Australian women who suffer a heart attack are less likely than men to receive lifesaving treatment, be given heart health advice or be referred to cardiac rehabilitation.
A Heart Foundation survey of 400 heart attack survivors found women were “less likely than men to receive advice on how to control or reduce their risk factors for heart disease (76 per cent versus 85 per cent) or be referred to and attend cardiac rehabilitation after leaving hospital (39 per cent versus 51 per cent)”.
“At every step of the patient journey from prevention, to diagnosis, treatment and ongoing care, women often fare far worse than men,” said Julie Anne Mitchell, Heart Foundation director of health strategy.
“Women are less likely to have heart health checks, are slower to respond to the warning signs of a heart attack and even when they present to hospital, they are less likely to receive the same lifesaving treatments as men.
“For example, women are significantly less likely than men to have procedures to restore blood flow to the heart, less likely to have heart X-rays known as angiograms and less likely to have bypass surgery.”
Doctors often misdiagnose women having a heart attack, attributing symptoms to anxiety and indigestion. Making it more difficult is the fact that women are far less likely to exhibit chest pain symptoms commonly associated with men’s heart attacks.
“Chest pain is a common warning sign, but women are more likely to experience heart attack warning signs such as nausea, fatigue, shortness of breath, cold sweats, pain or discomfort in the jaw, hands, arms or back. These are symptoms that can be mistaken for conditions such as the flu, overexertion or just feeling run down rather than a life-threatening heart attack.
“The fact is that heart disease is not just a male problem. Twenty women die of heart disease each day.”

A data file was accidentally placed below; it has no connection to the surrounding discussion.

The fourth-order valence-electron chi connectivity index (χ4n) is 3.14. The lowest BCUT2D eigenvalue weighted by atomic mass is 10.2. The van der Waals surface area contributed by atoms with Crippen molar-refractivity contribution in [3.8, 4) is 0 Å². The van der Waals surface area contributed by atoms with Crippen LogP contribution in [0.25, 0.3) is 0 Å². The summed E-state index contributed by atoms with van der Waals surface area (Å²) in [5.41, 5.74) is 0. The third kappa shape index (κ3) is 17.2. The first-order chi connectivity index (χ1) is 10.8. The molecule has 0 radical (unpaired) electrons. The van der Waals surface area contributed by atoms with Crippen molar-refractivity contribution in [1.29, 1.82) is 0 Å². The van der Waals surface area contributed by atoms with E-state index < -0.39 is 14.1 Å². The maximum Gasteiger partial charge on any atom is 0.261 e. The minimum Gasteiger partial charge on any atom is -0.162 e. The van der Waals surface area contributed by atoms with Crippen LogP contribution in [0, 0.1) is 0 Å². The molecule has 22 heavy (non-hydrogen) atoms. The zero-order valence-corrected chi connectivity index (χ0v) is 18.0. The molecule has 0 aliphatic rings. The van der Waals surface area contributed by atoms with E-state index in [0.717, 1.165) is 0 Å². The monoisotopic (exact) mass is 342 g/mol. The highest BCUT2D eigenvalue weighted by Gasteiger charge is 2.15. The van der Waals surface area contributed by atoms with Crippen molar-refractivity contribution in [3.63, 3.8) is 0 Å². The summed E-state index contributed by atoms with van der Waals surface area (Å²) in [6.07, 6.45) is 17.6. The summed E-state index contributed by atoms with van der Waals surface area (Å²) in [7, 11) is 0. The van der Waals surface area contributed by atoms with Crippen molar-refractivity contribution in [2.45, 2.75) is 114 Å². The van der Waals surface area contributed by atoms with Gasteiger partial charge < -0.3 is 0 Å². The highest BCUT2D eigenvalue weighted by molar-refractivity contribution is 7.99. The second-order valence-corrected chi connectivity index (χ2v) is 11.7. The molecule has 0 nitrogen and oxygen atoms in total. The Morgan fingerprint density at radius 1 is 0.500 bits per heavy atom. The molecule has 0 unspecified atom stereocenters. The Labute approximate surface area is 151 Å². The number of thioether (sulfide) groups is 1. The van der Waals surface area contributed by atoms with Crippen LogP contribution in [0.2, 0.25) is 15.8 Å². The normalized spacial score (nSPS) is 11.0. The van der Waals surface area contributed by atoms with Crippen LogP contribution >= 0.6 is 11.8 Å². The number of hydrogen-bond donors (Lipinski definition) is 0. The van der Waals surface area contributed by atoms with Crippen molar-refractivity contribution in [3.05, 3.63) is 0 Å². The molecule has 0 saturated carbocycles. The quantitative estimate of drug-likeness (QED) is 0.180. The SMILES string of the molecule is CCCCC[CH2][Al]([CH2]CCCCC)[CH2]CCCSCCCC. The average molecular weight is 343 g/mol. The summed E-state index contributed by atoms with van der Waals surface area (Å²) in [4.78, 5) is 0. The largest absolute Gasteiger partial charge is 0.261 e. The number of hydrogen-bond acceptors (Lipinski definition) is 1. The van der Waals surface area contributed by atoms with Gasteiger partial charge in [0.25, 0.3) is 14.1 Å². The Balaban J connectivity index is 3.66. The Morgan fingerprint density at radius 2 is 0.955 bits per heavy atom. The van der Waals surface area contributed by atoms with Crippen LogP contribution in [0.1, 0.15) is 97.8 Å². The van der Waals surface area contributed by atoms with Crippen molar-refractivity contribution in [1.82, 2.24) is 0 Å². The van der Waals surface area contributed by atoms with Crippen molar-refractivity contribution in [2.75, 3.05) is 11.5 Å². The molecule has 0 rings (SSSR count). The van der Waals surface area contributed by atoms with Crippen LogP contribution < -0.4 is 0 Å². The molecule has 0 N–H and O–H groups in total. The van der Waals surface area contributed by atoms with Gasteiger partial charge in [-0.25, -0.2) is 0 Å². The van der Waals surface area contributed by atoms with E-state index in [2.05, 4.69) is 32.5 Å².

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In the US, research has found women are “more prone to heart disease and heart conditions after emotional stress, compared to men”.
This has become highly relevant given the “staggering” rise in mental health disorders after the onset of the COVID pandemic.
“Negative thoughts and mental health disorders including depression, anxiety and chronic stress, have been shown to directly activate the part of the nervous system that triggers the ‘fight or flight’ response,” goodmorningamerica.com reports.
“Doctors say this response is not without consequences as it can lead to high blood pressure, elevated heart rates and insulin resistance, further increasing a person’s risk for heart disease and diabetes.”
The American Heart Association released a statement highlighting the links between heart health, mental health and overall wellbeing.
“When someone is under chronic stress and has negative attributes, this can lead to an inflammatory cascade that can impair the ability of the heart and arteries to function properly, ultimately leading to a heart attack or stroke,” said study lead Dr Erin Michos, director of women’s cardiovascular health at Johns Hopkins University Hospital.
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Women make up over 50 per cent of internal medicine residents in the US but only 12.6 per cent of cardiologists are female. Women are also under-represented in clinical trials and medical education.
Study authors recommended an increase in gender diversity in the physician workforce; an improvement in gender and sex-specific medical training; and increased research on the role of gender in patient-physician relationships.
Another US study found increasing death rates from heart disease in women under 65.
“Women frequently put others’ health and needs before their own, often caring for children and parents and working full-time,” said Dr Michos.
“But if they have a fatal heart attack, they won’t be there for loved ones. Women must prioritise their own health, especially since heart disease is largely preventable.”
Heart disease is the main cause of death worldwide.
If you fear you’re having a heart attack call 000. Find out your risk of heart attack or stroke by using the Heart Age Calculator. For heart health information and support, call the Heart Foundation Helpline on 13 11 12 or visit www.heartfoundation.org.au
Do you know the signs of a heart attack? Do you know what to do if you have symptoms of a heart attack?
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